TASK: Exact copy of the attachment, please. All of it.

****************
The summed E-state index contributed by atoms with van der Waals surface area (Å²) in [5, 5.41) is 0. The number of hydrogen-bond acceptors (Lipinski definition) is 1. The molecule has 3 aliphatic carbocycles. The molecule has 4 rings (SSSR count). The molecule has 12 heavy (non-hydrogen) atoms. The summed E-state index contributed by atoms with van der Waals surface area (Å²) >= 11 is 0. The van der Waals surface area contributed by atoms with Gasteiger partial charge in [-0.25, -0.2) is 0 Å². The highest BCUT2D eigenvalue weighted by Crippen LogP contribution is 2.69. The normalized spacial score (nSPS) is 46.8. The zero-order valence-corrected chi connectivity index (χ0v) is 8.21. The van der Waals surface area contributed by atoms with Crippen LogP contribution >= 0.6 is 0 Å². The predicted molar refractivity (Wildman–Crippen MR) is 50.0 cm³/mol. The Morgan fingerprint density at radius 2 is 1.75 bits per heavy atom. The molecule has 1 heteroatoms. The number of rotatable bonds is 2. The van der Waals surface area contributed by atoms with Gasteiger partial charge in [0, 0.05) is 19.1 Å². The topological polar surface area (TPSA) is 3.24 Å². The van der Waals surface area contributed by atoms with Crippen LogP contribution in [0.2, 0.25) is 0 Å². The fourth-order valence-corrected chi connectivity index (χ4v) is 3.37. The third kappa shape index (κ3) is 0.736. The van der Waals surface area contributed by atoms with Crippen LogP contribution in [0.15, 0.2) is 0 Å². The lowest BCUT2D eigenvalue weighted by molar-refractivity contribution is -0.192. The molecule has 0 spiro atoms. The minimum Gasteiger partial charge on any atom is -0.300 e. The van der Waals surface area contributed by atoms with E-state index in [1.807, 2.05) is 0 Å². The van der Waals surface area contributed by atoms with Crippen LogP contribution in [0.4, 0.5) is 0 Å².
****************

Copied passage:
The summed E-state index contributed by atoms with van der Waals surface area (Å²) in [5, 5.41) is 0. The number of hydrogen-bond acceptors (Lipinski definition) is 1. The molecule has 3 aliphatic carbocycles. The molecule has 4 rings (SSSR count). The molecule has 12 heavy (non-hydrogen) atoms. The summed E-state index contributed by atoms with van der Waals surface area (Å²) >= 11 is 0. The van der Waals surface area contributed by atoms with Gasteiger partial charge in [-0.25, -0.2) is 0 Å². The highest BCUT2D eigenvalue weighted by Crippen LogP contribution is 2.69. The normalized spacial score (nSPS) is 46.8. The zero-order valence-corrected chi connectivity index (χ0v) is 8.21. The van der Waals surface area contributed by atoms with Crippen LogP contribution >= 0.6 is 0 Å². The predicted molar refractivity (Wildman–Crippen MR) is 50.0 cm³/mol. The Morgan fingerprint density at radius 2 is 1.75 bits per heavy atom. The molecule has 1 heteroatoms. The number of rotatable bonds is 2. The van der Waals surface area contributed by atoms with Gasteiger partial charge in [0, 0.05) is 19.1 Å². The topological polar surface area (TPSA) is 3.24 Å². The van der Waals surface area contributed by atoms with Crippen LogP contribution in [0.2, 0.25) is 0 Å². The fourth-order valence-corrected chi connectivity index (χ4v) is 3.37. The third kappa shape index (κ3) is 0.736. The van der Waals surface area contributed by atoms with Crippen LogP contribution in [0.15, 0.2) is 0 Å². The lowest BCUT2D eigenvalue weighted by molar-refractivity contribution is -0.192. The molecule has 0 spiro atoms. The minimum Gasteiger partial charge on any atom is -0.300 e. The van der Waals surface area contributed by atoms with E-state index in [1.807, 2.05) is 0 Å². The van der Waals surface area contributed by atoms with Crippen LogP contribution in [0.4, 0.5) is 0 Å².